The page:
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Wednesday, February 22, 2012

Turkey: Background and U.S. Relations

Jim Zanotti
Specialist in Middle Eastern Affairs

Congress has an active role to play in shaping and overseeing U.S. relations with Turkey, and several Turkish domestic and foreign policy issues have significant relevance for U.S. interests. This report provides background information on Turkey and discusses possible policy options for Members of Congress and the Obama Administration. U.S. relations with Turkey—a longtime North Atlantic Treaty Organization (NATO) ally—have evolved over time as global challenges to U.S. interests have changed. Turkey’s economic dynamism and geopolitical importance—it straddles Europe, the Middle East, and Central Asia and now has the world’s 16th-largest economy—have increased its influence regionally and globally. Although Turkey still depends on the United States and other NATO allies for political and strategic support, growing economic diversification and military self-reliance allows Turkey to exercise greater leverage with the West. These trends have helped fuel continuing Turkish political transformation led in the past decade by Prime Minister Recep Tayyip Erdogan and the Justice and Development Party (AKP), which has Islamist roots. Future domestic political developments may determine how Turkey reconciles respect for democratic views that favor Turkish nationalism and traditional Sunni Muslim values with protection of individual freedoms, minority rights, rule of law, and the principle of secular governance. Debate on issues such as the status of Turkey’s ethnic Kurdish population, the civilmilitary balance, the role of religion in public life, and heightened concern over press freedom could coalesce in 2012 around a proposal for a new constitution.

Congressional interest in Turkey is high with respect to the following issues:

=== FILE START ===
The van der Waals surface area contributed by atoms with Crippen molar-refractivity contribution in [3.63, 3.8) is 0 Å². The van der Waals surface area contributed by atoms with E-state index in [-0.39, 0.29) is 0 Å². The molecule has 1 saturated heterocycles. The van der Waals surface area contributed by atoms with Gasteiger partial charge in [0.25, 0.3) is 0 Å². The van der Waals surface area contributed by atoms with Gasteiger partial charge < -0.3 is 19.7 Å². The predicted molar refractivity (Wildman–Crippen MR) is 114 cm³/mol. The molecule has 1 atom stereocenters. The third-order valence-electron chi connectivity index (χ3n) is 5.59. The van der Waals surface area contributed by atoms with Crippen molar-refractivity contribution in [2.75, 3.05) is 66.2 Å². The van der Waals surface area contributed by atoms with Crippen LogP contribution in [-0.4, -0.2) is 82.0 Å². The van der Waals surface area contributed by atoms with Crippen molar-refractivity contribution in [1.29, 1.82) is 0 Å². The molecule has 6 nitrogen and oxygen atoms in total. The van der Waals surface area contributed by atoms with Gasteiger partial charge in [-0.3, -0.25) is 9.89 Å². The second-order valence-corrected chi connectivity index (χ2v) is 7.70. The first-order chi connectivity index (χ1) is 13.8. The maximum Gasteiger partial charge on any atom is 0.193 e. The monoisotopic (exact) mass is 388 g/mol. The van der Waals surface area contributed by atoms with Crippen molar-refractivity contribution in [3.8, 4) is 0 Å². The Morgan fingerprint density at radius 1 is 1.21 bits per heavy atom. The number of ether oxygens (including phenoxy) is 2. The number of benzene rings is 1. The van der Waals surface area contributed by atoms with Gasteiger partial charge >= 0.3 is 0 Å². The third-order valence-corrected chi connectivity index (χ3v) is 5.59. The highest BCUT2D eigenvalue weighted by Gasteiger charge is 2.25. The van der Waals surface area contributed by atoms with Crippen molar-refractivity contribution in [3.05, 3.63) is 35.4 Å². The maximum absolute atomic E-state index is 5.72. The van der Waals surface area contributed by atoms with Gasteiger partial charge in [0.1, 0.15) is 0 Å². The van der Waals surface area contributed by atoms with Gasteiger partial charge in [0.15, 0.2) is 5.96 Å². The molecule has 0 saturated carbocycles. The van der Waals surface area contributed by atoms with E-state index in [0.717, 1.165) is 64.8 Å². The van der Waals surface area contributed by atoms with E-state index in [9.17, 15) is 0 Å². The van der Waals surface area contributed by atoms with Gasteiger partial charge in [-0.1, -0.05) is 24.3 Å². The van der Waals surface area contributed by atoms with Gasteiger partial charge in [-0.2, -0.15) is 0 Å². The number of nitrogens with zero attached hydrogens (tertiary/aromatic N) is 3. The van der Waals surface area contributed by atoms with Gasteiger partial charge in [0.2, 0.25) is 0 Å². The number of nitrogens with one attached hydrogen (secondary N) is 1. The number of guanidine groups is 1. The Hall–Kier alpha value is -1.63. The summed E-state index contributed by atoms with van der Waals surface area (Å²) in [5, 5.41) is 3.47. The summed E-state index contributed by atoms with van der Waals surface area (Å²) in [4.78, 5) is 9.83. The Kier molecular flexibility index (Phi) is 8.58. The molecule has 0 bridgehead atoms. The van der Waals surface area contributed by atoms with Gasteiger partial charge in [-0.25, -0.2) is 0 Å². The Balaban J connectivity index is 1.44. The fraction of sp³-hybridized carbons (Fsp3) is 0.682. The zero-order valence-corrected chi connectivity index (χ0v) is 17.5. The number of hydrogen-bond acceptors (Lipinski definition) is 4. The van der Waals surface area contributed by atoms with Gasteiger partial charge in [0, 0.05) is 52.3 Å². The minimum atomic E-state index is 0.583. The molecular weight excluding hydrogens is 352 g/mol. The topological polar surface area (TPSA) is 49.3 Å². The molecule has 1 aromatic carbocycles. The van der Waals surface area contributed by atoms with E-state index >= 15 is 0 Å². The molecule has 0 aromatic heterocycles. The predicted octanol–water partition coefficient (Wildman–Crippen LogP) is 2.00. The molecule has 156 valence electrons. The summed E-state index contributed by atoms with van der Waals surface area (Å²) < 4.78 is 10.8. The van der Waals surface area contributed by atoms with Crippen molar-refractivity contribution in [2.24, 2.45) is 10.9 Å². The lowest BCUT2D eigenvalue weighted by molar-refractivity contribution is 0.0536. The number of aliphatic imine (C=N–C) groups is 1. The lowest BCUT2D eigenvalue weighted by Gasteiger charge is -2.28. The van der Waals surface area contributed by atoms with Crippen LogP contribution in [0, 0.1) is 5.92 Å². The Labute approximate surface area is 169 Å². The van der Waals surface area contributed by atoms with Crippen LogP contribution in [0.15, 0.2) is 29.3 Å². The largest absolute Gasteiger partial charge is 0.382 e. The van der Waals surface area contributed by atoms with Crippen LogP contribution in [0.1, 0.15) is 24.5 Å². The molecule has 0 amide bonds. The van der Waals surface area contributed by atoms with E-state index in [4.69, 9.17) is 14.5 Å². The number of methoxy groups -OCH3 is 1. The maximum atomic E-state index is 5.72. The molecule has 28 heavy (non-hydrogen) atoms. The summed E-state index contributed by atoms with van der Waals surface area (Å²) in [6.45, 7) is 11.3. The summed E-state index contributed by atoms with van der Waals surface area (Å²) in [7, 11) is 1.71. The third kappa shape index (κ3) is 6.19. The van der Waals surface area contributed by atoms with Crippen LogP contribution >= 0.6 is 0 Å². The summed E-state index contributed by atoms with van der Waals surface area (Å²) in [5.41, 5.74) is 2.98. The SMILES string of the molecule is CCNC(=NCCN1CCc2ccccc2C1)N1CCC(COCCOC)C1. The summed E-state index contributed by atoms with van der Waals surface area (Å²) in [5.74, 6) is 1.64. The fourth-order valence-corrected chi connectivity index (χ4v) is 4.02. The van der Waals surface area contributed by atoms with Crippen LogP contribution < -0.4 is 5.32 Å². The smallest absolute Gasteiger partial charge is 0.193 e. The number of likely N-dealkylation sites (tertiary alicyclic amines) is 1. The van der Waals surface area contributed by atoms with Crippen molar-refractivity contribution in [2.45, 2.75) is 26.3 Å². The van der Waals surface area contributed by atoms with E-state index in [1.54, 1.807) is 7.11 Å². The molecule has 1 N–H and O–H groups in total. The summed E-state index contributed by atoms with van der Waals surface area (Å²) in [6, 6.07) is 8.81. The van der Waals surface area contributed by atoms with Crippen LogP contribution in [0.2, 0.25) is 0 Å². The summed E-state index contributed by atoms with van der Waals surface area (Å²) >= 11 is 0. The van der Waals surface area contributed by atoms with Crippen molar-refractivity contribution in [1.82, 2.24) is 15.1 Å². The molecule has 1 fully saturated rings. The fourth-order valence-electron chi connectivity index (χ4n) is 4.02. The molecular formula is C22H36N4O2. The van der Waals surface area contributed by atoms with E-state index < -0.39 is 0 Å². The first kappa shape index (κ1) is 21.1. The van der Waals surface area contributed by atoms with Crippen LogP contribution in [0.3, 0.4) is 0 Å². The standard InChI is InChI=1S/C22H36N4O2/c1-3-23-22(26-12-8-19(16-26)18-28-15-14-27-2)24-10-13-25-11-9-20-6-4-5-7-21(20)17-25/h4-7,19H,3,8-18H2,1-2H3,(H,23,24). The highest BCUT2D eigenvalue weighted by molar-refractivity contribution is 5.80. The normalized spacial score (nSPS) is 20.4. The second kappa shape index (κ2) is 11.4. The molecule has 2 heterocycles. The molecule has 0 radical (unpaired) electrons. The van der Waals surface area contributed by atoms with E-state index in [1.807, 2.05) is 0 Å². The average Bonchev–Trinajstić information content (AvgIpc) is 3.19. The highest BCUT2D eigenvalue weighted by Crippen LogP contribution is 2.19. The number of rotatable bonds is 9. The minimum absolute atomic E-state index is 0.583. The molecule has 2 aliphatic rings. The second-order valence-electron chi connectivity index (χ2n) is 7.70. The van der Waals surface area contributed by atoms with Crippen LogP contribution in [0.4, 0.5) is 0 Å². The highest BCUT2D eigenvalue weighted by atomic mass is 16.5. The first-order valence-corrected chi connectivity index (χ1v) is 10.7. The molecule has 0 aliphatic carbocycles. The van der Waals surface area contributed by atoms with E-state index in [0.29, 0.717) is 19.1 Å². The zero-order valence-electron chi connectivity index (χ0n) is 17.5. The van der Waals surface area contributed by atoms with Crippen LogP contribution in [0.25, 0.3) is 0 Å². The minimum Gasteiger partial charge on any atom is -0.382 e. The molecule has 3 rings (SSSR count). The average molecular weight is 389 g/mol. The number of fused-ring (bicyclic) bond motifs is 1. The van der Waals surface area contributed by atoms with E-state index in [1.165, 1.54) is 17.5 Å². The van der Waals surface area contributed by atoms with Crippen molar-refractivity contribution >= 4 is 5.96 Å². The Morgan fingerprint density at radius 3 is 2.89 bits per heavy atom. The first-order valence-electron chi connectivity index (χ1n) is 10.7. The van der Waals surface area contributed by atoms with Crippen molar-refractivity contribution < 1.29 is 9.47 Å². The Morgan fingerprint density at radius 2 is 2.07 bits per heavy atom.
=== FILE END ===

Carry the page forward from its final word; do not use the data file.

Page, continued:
• Addressing ongoing change in the Middle East by coordinating policies and using Turkey’s regional example to influence political outcomes in Syria, Iraq, Afghanistan, and elsewhere; counter Iranian influence; and preserve stability;

• The decline in Israel-Turkey relations and how that might affect U.S.-Turkey defense cooperation, including arms sales to counter the Kurdistan Workers’ Party (PKK), a U.S.-designated Foreign Terrorist Organization; and

• A potential congressional resolution or presidential statement on the possible genocide of Armenians by the Ottoman Empire (Turkey’s predecessor state) during World War I.

Many U.S. policymakers also are interested in the rights of minority Christian communities within Turkey; the currently stalemated prospects of Turkish accession to the European Union (EU); promoting increased trade with Turkey; and Turkey’s role in the Cyprus dispute, especially given tensions in late 2011 over offshore gas drilling in the Eastern Mediterranean. Congress annually appropriates less than $10 million in military and security assistance for Turkey. The EU currently provides over $1 billion to Turkey annually in pre-accession financial and technical assistance.

In 2011, U.S.-Turkey cooperation on issues affecting the Middle East became closer, partly because Turkey agreed to host a U.S. radar as part of a NATO missile defense system. Nevertheless, developments during the Obama Administration—including Erdogan’s downgrading of relations with Israel—have led to questions about the extent to which U.S. and Turkish strategic priorities and values converge on both a short- and long-term basis. Issues on which congressional action could affect future cooperation one way or another include the possible sale of drone aircraft to Turkey to counter the PKK and a potential Armenian genocide resolution.

Date of Report: February 2, 2012
Number of Pages: 46
Order Number: R41368
Price: $29.95

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Thursday, February 2, 2012